This is the ninth and final season of the television show “The Middle.” I discovered the show through a clip on the internet where the mom, Frankie Heck, was trying to make it past those dreaded last days of the school year. As she eagerly anticipated summer she had to deal with various problems her three children were having; a book journal that had not been started, let alone finished; a middle schooler hysterical over not winning the perfect attendance award; and a lazy older son who had not done required community service for a civics class. As I watched, I found myself laughing out loud and felt, as I would often feel when I watched the show, that the writers were listening in at my house. After all these seasons, I’m still not entirely sure that my house isn’t bugged.
“The Middle” may not have been a runaway hit; however, it has had a loyal audience. An audience of people like myself who loved watching an imperfect (you could even argue dysfunctional) family. I found it relatable and somewhat comforting to see a show with kids who didn’t get along and drove their parents nuts. “The Middle” did not delve into heavy issues such as drug abuse or teen pregnancy but they did make it a point to cover real problems like aging parents and the family’s constant financial struggles; the dad was even out of work for a while when the quarry he worked at closed.
During the nine years the show has been on the air, two of my own children finished high school and college and one even finished graduate school and has joined the workforce. When they came home, we would catch up on episodes they had missed. “The Middle” was one of the few shows we could agree on to watch as a family (not easy with a ten-year age gap between my oldest and youngest children). We were able to recognize ourselves and each other in the characters and it brought us closer.
As my own children have grown up and matured, so have the Heck children. Although the show is billed as a comedy, in recent years it had me crying almost as much as it had me laughing. We saw Axl, Sue and Brick discover that their parents are people too, just as my own sons have started to see me and my husband in a more appreciative light. The Heck siblings found that they could count on each other, despite the almost merciless teasing from Axl, and they also found that even sort of liked each other, despite their different personalities.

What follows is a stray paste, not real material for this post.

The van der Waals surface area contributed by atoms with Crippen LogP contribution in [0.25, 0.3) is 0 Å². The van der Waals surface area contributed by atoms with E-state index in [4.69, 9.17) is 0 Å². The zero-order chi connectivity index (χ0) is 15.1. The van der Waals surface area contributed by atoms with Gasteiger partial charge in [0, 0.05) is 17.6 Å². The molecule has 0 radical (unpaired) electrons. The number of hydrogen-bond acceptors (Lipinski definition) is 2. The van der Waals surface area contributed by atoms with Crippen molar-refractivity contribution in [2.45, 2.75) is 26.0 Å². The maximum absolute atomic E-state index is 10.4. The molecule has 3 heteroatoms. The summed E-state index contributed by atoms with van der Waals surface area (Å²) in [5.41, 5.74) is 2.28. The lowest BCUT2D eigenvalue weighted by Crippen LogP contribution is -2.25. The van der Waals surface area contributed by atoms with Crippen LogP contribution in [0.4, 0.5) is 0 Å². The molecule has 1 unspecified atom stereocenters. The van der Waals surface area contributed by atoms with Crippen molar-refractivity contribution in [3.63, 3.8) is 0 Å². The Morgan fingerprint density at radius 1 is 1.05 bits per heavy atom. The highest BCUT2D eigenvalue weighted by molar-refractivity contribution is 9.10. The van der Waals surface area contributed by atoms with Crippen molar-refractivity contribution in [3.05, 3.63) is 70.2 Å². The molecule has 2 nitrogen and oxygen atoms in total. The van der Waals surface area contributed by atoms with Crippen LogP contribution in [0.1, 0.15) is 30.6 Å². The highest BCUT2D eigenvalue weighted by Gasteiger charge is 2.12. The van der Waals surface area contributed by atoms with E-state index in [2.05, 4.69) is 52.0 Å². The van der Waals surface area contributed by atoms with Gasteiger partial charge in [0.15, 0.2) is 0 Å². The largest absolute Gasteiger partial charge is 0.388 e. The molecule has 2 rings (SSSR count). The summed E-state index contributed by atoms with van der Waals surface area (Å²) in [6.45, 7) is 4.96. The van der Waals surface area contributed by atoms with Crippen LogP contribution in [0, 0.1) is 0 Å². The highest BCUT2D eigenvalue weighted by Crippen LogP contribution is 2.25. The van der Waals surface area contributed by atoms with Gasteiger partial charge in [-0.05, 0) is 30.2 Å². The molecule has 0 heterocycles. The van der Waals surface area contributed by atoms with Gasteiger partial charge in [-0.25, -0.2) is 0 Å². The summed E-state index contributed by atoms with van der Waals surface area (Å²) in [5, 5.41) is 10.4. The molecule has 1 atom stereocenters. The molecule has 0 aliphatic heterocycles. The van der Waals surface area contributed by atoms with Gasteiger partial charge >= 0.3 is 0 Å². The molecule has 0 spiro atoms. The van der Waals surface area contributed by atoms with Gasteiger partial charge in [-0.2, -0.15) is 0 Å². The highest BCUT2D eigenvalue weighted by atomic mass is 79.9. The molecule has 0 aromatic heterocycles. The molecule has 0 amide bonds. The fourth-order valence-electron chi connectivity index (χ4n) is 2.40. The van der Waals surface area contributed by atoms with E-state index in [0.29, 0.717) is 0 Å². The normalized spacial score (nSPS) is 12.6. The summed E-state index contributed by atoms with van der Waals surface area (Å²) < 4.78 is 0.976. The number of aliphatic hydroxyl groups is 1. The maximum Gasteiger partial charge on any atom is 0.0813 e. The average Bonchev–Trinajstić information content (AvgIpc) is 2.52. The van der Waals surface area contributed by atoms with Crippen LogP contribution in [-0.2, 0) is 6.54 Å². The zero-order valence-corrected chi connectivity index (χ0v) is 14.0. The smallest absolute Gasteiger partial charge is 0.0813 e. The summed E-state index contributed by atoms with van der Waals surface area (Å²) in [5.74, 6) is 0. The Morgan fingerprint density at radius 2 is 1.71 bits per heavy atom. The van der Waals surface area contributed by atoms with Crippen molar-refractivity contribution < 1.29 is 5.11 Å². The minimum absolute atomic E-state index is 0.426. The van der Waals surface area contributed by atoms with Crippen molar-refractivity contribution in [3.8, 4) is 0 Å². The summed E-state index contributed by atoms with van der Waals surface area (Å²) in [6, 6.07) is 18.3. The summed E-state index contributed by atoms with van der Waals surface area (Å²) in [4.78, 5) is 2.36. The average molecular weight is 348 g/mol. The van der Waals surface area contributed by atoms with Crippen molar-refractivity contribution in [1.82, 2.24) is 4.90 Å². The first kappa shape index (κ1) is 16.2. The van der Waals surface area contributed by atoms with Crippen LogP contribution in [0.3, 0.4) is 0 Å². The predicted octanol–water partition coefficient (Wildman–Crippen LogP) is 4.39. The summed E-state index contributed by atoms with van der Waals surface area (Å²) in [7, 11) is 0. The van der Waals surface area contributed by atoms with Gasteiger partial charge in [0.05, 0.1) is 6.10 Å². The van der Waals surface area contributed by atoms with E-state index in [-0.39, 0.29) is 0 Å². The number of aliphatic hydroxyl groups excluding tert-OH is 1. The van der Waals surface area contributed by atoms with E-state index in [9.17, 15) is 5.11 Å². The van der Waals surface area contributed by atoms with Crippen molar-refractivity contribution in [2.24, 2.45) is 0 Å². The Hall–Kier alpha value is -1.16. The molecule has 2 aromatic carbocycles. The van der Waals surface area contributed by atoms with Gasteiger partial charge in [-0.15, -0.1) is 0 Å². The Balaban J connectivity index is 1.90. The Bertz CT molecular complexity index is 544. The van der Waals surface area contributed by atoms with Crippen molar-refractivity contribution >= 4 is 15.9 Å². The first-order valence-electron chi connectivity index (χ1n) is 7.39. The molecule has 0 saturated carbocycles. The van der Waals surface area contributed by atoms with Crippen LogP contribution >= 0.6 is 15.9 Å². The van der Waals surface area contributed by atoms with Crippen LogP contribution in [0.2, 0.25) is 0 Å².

Perhaps it was odd that I took a break from my own crazy family to watch another crazy family on television but maybe I tuned in it because it was nice to know I wasn’t alone. When Frankie had to go to Staples in her pajamas to get a plastic report folder for a school project due the next day, I related. When she forgot to hand in school forms, I related. When she wanted to be alone on Mother’s Day but then missed her kids, I related. When she ate from a bag of chips her son had clipped his toe nails into, well, I didn’t exactly relate but I laughed. A lot. And when her kids went off to college and she cried, I understood.
Through all the bickering there was always a sense of loyalty and love among the five family members. The dad, Mike, would often say, “You do for family” a refrain my kids have repeated. There are worse things you could learn from a television show.
The producers decided that nine years was enough and they had gone about as far as they could go with the Hecks. They have promised to wrap up the series in a fitting manner and I am curious to see how they end it. But perhaps I already know; the kids will grow up and have their own families and jobs but they will always be there for each other.
We have all the past seasons on DVDs so we will be able to watch the show whenever we want to relive all our favorite moments but it won’t be the same.
Thank you Frankie, Mike, Axl, Sue and Brick for making me laugh and making me cry and for reminding me that an imperfect life really is perfect. I will miss you more than you know.